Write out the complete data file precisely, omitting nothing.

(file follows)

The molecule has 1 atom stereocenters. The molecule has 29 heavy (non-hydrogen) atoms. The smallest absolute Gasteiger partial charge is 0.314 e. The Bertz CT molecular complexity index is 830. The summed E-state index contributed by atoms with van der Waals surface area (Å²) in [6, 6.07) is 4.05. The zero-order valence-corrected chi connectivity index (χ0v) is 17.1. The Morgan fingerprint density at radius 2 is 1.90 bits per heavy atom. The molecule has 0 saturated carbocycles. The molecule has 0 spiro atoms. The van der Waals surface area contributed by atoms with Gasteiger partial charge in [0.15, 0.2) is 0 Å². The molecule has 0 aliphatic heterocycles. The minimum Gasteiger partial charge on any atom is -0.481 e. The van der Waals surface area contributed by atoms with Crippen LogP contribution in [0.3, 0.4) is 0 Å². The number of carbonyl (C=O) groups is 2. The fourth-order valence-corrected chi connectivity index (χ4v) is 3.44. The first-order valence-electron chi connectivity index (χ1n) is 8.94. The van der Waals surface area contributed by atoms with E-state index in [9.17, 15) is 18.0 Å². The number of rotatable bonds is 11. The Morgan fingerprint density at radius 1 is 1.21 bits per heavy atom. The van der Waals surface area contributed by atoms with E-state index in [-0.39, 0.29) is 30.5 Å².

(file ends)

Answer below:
The molecule has 1 atom stereocenters. The molecule has 29 heavy (non-hydrogen) atoms. The smallest absolute Gasteiger partial charge is 0.314 e. The Bertz CT molecular complexity index is 830. The summed E-state index contributed by atoms with van der Waals surface area (Å²) in [6, 6.07) is 4.05. The zero-order valence-corrected chi connectivity index (χ0v) is 17.1. The Morgan fingerprint density at radius 2 is 1.90 bits per heavy atom. The molecule has 0 saturated carbocycles. The molecule has 0 spiro atoms. The van der Waals surface area contributed by atoms with Gasteiger partial charge in [0.15, 0.2) is 0 Å². The molecule has 0 aliphatic heterocycles. The minimum Gasteiger partial charge on any atom is -0.481 e. The van der Waals surface area contributed by atoms with Crippen LogP contribution in [0.3, 0.4) is 0 Å². The number of carbonyl (C=O) groups is 2. The fourth-order valence-corrected chi connectivity index (χ4v) is 3.44. The first-order valence-electron chi connectivity index (χ1n) is 8.94. The van der Waals surface area contributed by atoms with E-state index in [9.17, 15) is 18.0 Å². The number of rotatable bonds is 11. The Morgan fingerprint density at radius 1 is 1.21 bits per heavy atom. The van der Waals surface area contributed by atoms with E-state index in [-0.39, 0.29) is 30.5 Å².